YOU CAN PLAY IN THE SAME KEY AS BILL WITHERS' VIDEOS! Though the chords are easy, it's a challenge to format to make it easy to understand for group play. You may decide that you want to remove the arrows :)
BEGINNERS - you can leave out the quick chord changes if need be as follows:
[C] Sometimes in our [F] lives
[F] We all have [C] pain
[C] We all have [Em] sor-[Dm]row
[C] But if we are [F] wise
[F] We know that [C] there's
[C] Always to-[G7]mor-[C]row
William Harrison Withers Jr. (July 4, 1938 – March 30, 2020) was an American singer-songwriter and musician. He recorded several major hits, including "Ain't No Sunshine" (1971), "Grandma's Hands" (1971), "Use Me" (1972), "Lean on Me" (1972), "Lovely Day" (1977), and "Just the Two of Us" (1981). Withers won three Grammy Awards and was nominated for six more. His life was the subject of the 2009 documentary film Still Bill. He was inducted into the Songwriters Hall of Fame in 2005 and Rock and Roll Hall of Fame in 2015. Withers worked as a professional musician for just 15 years, from 1970 to 1985, after which he moved on to other occupations.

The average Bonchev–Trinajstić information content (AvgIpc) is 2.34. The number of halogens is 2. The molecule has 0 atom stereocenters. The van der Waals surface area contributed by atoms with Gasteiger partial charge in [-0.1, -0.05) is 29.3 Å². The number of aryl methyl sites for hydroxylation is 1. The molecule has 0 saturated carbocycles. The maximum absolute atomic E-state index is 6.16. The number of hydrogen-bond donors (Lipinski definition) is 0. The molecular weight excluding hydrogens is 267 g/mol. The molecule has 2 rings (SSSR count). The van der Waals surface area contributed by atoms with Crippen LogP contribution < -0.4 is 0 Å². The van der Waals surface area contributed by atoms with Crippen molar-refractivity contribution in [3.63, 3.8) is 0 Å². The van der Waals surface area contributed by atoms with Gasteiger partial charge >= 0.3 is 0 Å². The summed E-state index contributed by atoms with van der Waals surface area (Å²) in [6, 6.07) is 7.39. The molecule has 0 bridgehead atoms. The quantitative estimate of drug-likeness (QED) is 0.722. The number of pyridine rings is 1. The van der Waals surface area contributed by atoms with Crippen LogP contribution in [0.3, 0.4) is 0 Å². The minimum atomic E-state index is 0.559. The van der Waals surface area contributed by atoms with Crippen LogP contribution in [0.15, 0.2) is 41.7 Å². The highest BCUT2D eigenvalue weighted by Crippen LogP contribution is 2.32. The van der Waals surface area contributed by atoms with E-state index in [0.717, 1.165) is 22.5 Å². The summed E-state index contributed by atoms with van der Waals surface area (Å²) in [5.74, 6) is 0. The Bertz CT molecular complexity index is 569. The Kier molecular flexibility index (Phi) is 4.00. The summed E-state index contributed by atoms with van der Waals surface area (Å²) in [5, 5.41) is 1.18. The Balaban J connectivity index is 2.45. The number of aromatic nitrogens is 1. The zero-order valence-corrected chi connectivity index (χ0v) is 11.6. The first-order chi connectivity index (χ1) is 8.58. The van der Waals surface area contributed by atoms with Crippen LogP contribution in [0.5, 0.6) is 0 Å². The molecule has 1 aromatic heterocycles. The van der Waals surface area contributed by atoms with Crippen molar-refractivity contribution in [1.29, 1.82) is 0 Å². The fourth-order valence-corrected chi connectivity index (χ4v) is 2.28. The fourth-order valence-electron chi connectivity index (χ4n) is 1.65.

"Lean on Me" is a song written and recorded by American singer-songwriter Bill Withers. It was released in April 1972 as the first single from his second album, Still Bill. It was a number one single on both the soul singles and the Billboard Hot 100; the latter chart for three weeks in July 1972. Billboard ranked it as the No. 7 song of 1972. It is ranked number 208 on Rolling Stone's list of "The 500 Greatest Songs of All Time". Bill Withers' childhood in the coal mining town of Slab Fork, West Virginia, was the inspiration for "Lean on Me", which he wrote after he had moved to Los Angeles and found himself missing the strong community ethic of his hometown. He had lived in a decrepit house in the poor section of his town. Withers' version is noted for its bridge section: ("Just call on me, brother"), as well as the coda section, where the words ”call me” are repeated a total of 14 times, before the song ends on a cadenza on the strings. Several radio stations, as well as the single version, fade out during the repeated coda, due to time limits as well as the repetition of the lyrics. Some radio versions cut the number of "Call Me's" to six times before the song's end.